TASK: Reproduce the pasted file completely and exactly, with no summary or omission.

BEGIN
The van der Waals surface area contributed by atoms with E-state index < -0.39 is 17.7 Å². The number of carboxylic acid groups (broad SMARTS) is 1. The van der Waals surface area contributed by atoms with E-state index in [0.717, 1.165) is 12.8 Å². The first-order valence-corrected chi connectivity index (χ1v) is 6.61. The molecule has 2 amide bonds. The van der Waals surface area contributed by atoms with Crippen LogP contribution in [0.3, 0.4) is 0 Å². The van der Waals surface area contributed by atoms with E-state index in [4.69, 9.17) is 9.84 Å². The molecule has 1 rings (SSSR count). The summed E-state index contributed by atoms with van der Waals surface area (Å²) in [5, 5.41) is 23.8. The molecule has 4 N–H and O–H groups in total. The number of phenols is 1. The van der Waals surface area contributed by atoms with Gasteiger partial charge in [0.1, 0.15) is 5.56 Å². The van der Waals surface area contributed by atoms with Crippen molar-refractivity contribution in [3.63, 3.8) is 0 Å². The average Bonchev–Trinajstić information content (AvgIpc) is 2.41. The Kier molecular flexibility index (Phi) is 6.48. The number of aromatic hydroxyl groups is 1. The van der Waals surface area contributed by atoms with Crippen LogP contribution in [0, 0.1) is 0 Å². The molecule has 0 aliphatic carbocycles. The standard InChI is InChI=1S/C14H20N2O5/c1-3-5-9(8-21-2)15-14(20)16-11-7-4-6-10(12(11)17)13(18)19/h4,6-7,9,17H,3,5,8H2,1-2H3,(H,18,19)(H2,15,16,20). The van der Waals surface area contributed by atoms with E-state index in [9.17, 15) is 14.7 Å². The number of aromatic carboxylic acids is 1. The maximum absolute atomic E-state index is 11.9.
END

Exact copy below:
The van der Waals surface area contributed by atoms with E-state index < -0.39 is 17.7 Å². The number of carboxylic acid groups (broad SMARTS) is 1. The van der Waals surface area contributed by atoms with E-state index in [0.717, 1.165) is 12.8 Å². The first-order valence-corrected chi connectivity index (χ1v) is 6.61. The molecule has 2 amide bonds. The van der Waals surface area contributed by atoms with Crippen LogP contribution in [0.3, 0.4) is 0 Å². The van der Waals surface area contributed by atoms with E-state index in [4.69, 9.17) is 9.84 Å². The molecule has 1 rings (SSSR count). The summed E-state index contributed by atoms with van der Waals surface area (Å²) in [5, 5.41) is 23.8. The molecule has 4 N–H and O–H groups in total. The number of phenols is 1. The van der Waals surface area contributed by atoms with Gasteiger partial charge in [0.1, 0.15) is 5.56 Å². The van der Waals surface area contributed by atoms with Crippen molar-refractivity contribution in [3.63, 3.8) is 0 Å². The average Bonchev–Trinajstić information content (AvgIpc) is 2.41. The Kier molecular flexibility index (Phi) is 6.48. The number of aromatic hydroxyl groups is 1. The van der Waals surface area contributed by atoms with Crippen LogP contribution in [0, 0.1) is 0 Å². The molecule has 0 aliphatic carbocycles. The standard InChI is InChI=1S/C14H20N2O5/c1-3-5-9(8-21-2)15-14(20)16-11-7-4-6-10(12(11)17)13(18)19/h4,6-7,9,17H,3,5,8H2,1-2H3,(H,18,19)(H2,15,16,20). The van der Waals surface area contributed by atoms with E-state index in [9.17, 15) is 14.7 Å². The number of aromatic carboxylic acids is 1. The maximum absolute atomic E-state index is 11.9.